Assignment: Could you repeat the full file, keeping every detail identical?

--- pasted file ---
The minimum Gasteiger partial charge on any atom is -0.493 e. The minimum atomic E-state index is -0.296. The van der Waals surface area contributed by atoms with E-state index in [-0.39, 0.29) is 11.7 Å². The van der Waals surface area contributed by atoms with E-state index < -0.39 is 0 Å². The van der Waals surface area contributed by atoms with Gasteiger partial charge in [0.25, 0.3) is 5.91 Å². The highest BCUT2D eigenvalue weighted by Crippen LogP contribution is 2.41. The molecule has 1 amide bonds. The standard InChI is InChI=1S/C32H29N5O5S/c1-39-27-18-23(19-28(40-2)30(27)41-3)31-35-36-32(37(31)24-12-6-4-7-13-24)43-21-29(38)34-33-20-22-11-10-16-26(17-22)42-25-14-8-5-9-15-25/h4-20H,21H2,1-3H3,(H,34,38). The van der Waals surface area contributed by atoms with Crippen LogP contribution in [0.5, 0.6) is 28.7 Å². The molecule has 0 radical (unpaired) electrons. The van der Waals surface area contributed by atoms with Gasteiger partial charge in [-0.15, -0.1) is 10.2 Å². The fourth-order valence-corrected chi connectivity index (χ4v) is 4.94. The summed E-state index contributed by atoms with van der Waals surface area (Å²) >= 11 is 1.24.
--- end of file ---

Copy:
The minimum Gasteiger partial charge on any atom is -0.493 e. The minimum atomic E-state index is -0.296. The van der Waals surface area contributed by atoms with E-state index in [-0.39, 0.29) is 11.7 Å². The van der Waals surface area contributed by atoms with E-state index < -0.39 is 0 Å². The van der Waals surface area contributed by atoms with Gasteiger partial charge in [0.25, 0.3) is 5.91 Å². The highest BCUT2D eigenvalue weighted by Crippen LogP contribution is 2.41. The molecule has 1 amide bonds. The standard InChI is InChI=1S/C32H29N5O5S/c1-39-27-18-23(19-28(40-2)30(27)41-3)31-35-36-32(37(31)24-12-6-4-7-13-24)43-21-29(38)34-33-20-22-11-10-16-26(17-22)42-25-14-8-5-9-15-25/h4-20H,21H2,1-3H3,(H,34,38). The van der Waals surface area contributed by atoms with Crippen LogP contribution in [0.5, 0.6) is 28.7 Å². The molecule has 0 radical (unpaired) electrons. The van der Waals surface area contributed by atoms with Gasteiger partial charge in [-0.15, -0.1) is 10.2 Å². The fourth-order valence-corrected chi connectivity index (χ4v) is 4.94. The summed E-state index contributed by atoms with van der Waals surface area (Å²) >= 11 is 1.24.